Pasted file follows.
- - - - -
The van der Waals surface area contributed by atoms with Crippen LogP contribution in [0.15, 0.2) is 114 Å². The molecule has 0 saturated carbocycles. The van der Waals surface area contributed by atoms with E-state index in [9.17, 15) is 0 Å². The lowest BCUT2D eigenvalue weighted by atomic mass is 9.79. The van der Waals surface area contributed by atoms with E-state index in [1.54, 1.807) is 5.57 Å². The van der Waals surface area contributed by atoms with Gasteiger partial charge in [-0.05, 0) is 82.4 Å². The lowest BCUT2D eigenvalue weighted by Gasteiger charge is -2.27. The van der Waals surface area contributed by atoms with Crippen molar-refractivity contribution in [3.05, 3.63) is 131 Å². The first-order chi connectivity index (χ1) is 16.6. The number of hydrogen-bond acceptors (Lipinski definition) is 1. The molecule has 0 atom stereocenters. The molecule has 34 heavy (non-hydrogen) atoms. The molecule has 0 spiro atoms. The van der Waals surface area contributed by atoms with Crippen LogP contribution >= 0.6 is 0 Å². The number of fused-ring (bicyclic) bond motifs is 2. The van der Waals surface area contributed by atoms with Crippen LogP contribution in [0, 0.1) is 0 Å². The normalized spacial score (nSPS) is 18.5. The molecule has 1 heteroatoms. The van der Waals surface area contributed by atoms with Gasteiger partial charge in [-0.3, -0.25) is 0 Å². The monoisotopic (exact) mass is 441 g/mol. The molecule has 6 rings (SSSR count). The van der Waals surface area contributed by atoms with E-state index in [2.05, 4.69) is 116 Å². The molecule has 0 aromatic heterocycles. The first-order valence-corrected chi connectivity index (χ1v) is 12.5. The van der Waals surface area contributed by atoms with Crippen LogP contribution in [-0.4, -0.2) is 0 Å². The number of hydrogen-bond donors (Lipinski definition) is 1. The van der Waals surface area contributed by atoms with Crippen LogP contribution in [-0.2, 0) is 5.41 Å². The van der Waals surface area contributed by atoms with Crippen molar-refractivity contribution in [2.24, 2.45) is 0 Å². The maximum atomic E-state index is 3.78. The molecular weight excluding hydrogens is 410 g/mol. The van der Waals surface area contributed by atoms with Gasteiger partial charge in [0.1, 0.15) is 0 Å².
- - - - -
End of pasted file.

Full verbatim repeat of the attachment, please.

The van der Waals surface area contributed by atoms with Crippen LogP contribution in [0.15, 0.2) is 114 Å². The molecule has 0 saturated carbocycles. The van der Waals surface area contributed by atoms with E-state index in [9.17, 15) is 0 Å². The lowest BCUT2D eigenvalue weighted by atomic mass is 9.79. The van der Waals surface area contributed by atoms with E-state index in [1.54, 1.807) is 5.57 Å². The van der Waals surface area contributed by atoms with Gasteiger partial charge in [-0.05, 0) is 82.4 Å². The lowest BCUT2D eigenvalue weighted by Gasteiger charge is -2.27. The van der Waals surface area contributed by atoms with Crippen molar-refractivity contribution in [3.05, 3.63) is 131 Å². The first-order chi connectivity index (χ1) is 16.6. The number of hydrogen-bond acceptors (Lipinski definition) is 1. The molecule has 0 atom stereocenters. The molecule has 34 heavy (non-hydrogen) atoms. The molecule has 0 spiro atoms. The van der Waals surface area contributed by atoms with Crippen LogP contribution >= 0.6 is 0 Å². The number of fused-ring (bicyclic) bond motifs is 2. The van der Waals surface area contributed by atoms with Crippen LogP contribution in [0, 0.1) is 0 Å². The normalized spacial score (nSPS) is 18.5. The molecule has 1 heteroatoms. The van der Waals surface area contributed by atoms with Gasteiger partial charge in [-0.3, -0.25) is 0 Å². The monoisotopic (exact) mass is 441 g/mol. The molecule has 6 rings (SSSR count). The van der Waals surface area contributed by atoms with E-state index in [2.05, 4.69) is 116 Å². The molecule has 0 aromatic heterocycles. The first-order valence-corrected chi connectivity index (χ1v) is 12.5. The van der Waals surface area contributed by atoms with Crippen LogP contribution in [-0.4, -0.2) is 0 Å². The number of hydrogen-bond donors (Lipinski definition) is 1. The van der Waals surface area contributed by atoms with Crippen LogP contribution in [-0.2, 0) is 5.41 Å². The van der Waals surface area contributed by atoms with Crippen molar-refractivity contribution in [2.24, 2.45) is 0 Å². The maximum atomic E-state index is 3.78. The molecular weight excluding hydrogens is 410 g/mol. The van der Waals surface area contributed by atoms with Gasteiger partial charge in [0.1, 0.15) is 0 Å².